Trofimov comments on Isinbaeva

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Trofimov comments on Isinbaeva

Unread postby BruceFlorman » Wed Jul 30, 2008 3:18 pm

The following appeared on AllSport.ru a few hours ahead of yesterday’s Herculis meet in Monaco…
18:01 29.07.2008 - Athletics - Olympic Athletics tournament
Yevgeny Trofimov: Thank God, the experiment is over and Isinbaeva returned to her old jumps, which we developed in Volgograd

Today, July 29th, this evening the Monte Carlo Super Grand Prix of Light Athletics will take place. In it, in particular, will appear the European, World and Olympic Games champion in the women’s pole vault, Yelena Isinbaeva, who set her first outdoor world record under her new personal coach for the past three years Vitaly Petrov on July 11th in Rome at 5.03 m. Her first coach, Yevgeny Trofimov, shared his observations of Yelena Isinbaeva with the Agency of Sport Information "All Sport".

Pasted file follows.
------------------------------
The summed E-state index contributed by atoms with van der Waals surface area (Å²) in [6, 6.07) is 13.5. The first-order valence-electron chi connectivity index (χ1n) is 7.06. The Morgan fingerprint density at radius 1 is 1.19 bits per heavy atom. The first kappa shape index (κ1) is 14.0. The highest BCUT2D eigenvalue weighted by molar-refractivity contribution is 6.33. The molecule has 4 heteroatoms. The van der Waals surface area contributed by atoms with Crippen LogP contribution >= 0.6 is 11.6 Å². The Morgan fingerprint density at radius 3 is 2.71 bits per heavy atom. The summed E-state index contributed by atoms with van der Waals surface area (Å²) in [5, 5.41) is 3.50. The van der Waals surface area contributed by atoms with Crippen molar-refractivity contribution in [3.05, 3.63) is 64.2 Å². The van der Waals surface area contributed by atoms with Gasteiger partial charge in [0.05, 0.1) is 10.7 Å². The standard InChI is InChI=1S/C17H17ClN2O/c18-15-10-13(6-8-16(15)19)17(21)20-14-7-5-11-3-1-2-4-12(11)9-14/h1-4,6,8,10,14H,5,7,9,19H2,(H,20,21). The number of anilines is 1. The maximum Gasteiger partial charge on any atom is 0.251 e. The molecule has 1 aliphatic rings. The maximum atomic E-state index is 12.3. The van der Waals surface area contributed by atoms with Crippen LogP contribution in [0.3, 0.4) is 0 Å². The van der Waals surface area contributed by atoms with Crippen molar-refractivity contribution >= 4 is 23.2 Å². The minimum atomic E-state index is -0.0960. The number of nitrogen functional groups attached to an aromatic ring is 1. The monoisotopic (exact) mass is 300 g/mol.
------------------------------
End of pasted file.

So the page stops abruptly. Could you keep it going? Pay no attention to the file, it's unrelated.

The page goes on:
"Thank God, the experiment that lasted for the past two and a half years is completed, although nothing was accomplished," said Yevgeny Trofimov. "Beginning with the current summer season, Isinbaeva and her coach have returned to her old jumps, which we developed during her time in Volgograd. In general, I completely understand Vitaly Afanasevich Petrov's desire to change Lena's vault. She arrived as the Olympic champion and holder of multiple world records, and if they continued to stamp out records with her old jump, everyone would say: what has Petrov to do with it? I don't know what or how Petrov wanted to change, but I don't doubt that he planned to improve, to make progress. But it turned out like the saying: "Better is the enemy of good" [American translation: "If it ain't broke, don't fix it" – BF]. The fact remains: Lena lost the most important quality for a pole vaulter - volatility. For some reason her new vault broke through only occasionally, and only in winter - three years in a row weren't wasted, since Isinbaeva set world records indoors at her first starts in Donetsk. But anything further was cut off. To continue the experiment in an Olympic season posed a very high risk of defeat at the Games in Beijing. Given Jenny Stuczynski's progress, Svetlana Feofanova's experience, and Isinbaeva's own consistency at the mere level of 5.60-5.80 m [sic – I'm sure he meant 4.60-4.80 – BF], it didn't appear unrealistic. Her margin of safety disappeared, and her rivals started to realize that based on her maximum results, they could beat her. That is why Petrov and Isinbaeva returned to her old jumps, although of course they have polished up a few things here and there. And right away - a world record! I repeat my opinion, which I've repeatedly expressed: Lena is potentially able to jump around 5.15-5.20 m. And the Volgograd arena record, which belongs to Isinbaeva, already stands at 5.05 m. I even remember the date it was set - May 23rd, 2005, during the championship of my training group."